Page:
New technique for controlling the textures and structures of nanoparticles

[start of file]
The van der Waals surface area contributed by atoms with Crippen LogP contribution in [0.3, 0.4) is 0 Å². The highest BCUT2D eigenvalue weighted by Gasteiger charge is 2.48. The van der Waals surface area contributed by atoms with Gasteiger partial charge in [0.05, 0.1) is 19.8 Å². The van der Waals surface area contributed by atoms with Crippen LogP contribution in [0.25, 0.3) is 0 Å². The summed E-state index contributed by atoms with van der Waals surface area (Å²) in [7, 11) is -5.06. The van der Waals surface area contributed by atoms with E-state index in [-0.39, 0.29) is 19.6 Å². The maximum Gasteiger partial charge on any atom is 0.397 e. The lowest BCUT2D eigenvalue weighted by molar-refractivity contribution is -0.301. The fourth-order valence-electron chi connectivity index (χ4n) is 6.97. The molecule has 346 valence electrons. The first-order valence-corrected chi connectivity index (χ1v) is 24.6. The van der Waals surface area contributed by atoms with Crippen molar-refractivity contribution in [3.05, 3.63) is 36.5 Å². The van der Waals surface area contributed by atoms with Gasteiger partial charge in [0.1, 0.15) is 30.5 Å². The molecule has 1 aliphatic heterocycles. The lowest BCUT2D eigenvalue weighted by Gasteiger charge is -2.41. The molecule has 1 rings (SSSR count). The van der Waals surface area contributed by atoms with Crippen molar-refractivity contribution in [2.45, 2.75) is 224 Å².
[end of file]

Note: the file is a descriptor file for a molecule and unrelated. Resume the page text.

Countless polystyrene balls keep your valuables safe in transit. Now researchers are asking whether polystyrene balls 1000 times smaller might be able to provide a different type of protection. Nanoparticles are increasingly used in new drug-delivery and tissue engineering technologies. But their precise shape, size and structure impacts their performance like the ridges on a tyre influence a racing car. A new technique for controlling these features is based on freezing the unique textures that emerge as droplet surfaces deform at the boundaries between two liquids. A study found that the viscosity of the liquids could determine microscopic polystyrene ball surface structures, and this could be fine-tuned by tweaking temperature and time taken to form (different surface textures and internal structures pictured top and bottom). The approach can be customised, repeated, upscaled, and could work for other materials, essential for applying it in the real world.
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